Alexander Sodiqov, an academic and Global Voices community member, was wrongfully arrested whilst conducting research in Tajikistan on June 16. Although a PhD student at the University of Toronto at the time of his arrest, Alexander was working for the University of Exeter (U.K.) on an Economic and Social Research Council project focusing on ‘Rising Powers and Conflict Management’.
In response to his arrest, the academic community organised a global campaign for his release. This includes a petition (with almost 3,000 signatures as of June 28), and a series of academic events around the world to discuss the case. Events were held in Canberra, Exeter, Toronto, Paris, Freiburg, Astana, Bishkek, London and Heidelberg. A meeting of solidarity for Alexander was also held by the Ankara Segmenler Forumu, a Turkish civil society group.
Washington-based academics also hosted an event. Around 30 academics met at the George Washington University in Washington D.C. on June 27 to discuss Sodiqov's case. The discussion centered on the details of his arrest, the context within which a researcher could be accused of “spying” and the implications for research in Central Asia. Thanks to Voice of America's Uzbek service, there is also full audio of speeches made by the event's two main speakers, Marlene Laruelle and Eric McGlinchey, embedded at the bottom of this article. The quotes below are abridged from that audio.
As with the other events connected to Alexander Sodiqov, the meeting was titled ‘Researchers at Risk in Central Asia: The Detention of Alexander Sodiqov’.
Dr. Marlene Laruelle of the Elliot School of International Affairs at George Washington University: I wanted to say one important thing in particular: The Central Eurasian Studies Field is now very much developed as a field of study thanks to a network of young scholars coming from Central Asia and working in North America and Europe. They are the living part of the future of Central Asian studies globally. If the future of Central Asian studies is to have a large number of scholars that are passport holders from the region, and if those scholars are put at risk for doing their job it will drastically change the way we get information from the region and the way we train our scholars.
This is part of a global context. In June this year Russia passed a law criminalizing non-declaration of U.S. citizenship among Russian passport holders. This is creating a general atmosphere in Russia and elsewhere in the region.There is this now this narrative of expatriates being part of a fifth column. Alexander was able to be arrested because he is a Tajik citizen, albeit working in Toronto and carrying out research in Tajikistan on a British grant. This is a legal gap the Tajik government is using to have a negative impact on the knowledge we are getting out of Central Asia. Now in the future, we have to be really concerned about sending researchers from Central Asia to do research there because we may be putting them at risk.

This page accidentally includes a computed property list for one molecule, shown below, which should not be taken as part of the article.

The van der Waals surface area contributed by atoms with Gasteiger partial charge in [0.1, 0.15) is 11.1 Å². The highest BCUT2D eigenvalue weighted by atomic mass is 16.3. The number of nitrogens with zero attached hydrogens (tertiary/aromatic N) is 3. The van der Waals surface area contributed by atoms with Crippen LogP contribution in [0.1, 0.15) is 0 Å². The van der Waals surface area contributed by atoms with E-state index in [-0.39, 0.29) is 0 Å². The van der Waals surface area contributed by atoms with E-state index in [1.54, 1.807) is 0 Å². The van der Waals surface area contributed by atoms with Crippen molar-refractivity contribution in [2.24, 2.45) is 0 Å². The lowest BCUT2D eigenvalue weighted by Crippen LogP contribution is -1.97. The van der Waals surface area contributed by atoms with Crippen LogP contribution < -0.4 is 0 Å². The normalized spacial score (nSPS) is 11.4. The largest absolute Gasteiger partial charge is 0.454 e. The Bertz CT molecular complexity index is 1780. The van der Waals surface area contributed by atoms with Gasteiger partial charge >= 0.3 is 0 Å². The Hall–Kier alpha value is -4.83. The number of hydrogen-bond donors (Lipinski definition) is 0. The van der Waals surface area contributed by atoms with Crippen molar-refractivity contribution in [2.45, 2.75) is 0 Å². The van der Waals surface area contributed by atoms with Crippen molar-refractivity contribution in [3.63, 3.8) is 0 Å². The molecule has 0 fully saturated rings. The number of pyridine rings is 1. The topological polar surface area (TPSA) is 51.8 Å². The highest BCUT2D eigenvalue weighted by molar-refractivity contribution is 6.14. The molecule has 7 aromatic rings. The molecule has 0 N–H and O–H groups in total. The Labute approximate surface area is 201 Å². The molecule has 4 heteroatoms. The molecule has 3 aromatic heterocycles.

Dr. Eric McGlinchey of George Mason University: I think the Tajik government has made an honest mistake. Firstly Alexander is not a spy. John Heathershaw, the Principle Investigator on the project Alexander was working on has been nothing but transparent in conveying the nature of the project to the Tajik government. He has released all the documents related to the project both to the Tajik press and the international community. There is no question of what Alexander was doing in Khorog. John and I had a lunch in Bishkek [Kyrgyzstan] a week before Alexander was detained with various Kyrgyz and international colleagues and John was telling us all about the research. If one were engaging in espionage activities, it would be very strange if one were to telegraph those activities in front of an international audience. Nothing is being hidden here.As I have said, I think this is an honest mistake on the part of the Tajik government. How could such an honest mistake occur? I think it is the classic mistake of confusing causation and correlation. Some bad things happened in GBAO [the anonymous region of Tajikistan where Sodiqov was arrested] not long before Alexander arrived. Some bad things happened in GBAO two years before Alexander arrived. Some bad things happened in the Rasht Valley [also eastern Tajikistan] four years before Alexander arrived. So there are a lot of things happening in Tajikistan that from the point of view of the Tajik government, are very unsettling. The Tajik state has a lot to worry about in this region and the Tajik state is on edge. This is the classic kind of situation where people can make honest mistakes. So what I think happened here, is that a very savvy, charismatic, talented Tajik researcher, who happens to speak fluent English, came to Khorog to do research, and this was unusual. And unusual things gather attention. And as a result, the situation we see unfolded – the Tajik government came away with a mistaken interpretation of what he has been doing. This is not something the U.S. government is unfamiliar with. For the last couple of years I have been working on a case related to Ravil Mingaza, who is currently in Guantanamo. I am completely convinced Mingaza is in Guantanamo because the U.S. government has arrived at a mistaken interpretation of what he has been doing. So, the Tajik government can make mistakes, the U.S. government can make mistakes and I am actually paradoxically optimistic about this situation, because I think it is an opportunity for the Tajik government to show that due process works in Tajikistan. You can have a fair investigation, which will reveal what we already know to be true – that Alexander isn't a spy – and he will be released in due course. By doing this the Tajik government will demonstrate, both to civil society and the international community that its system works.
You can also listen to their conversation here: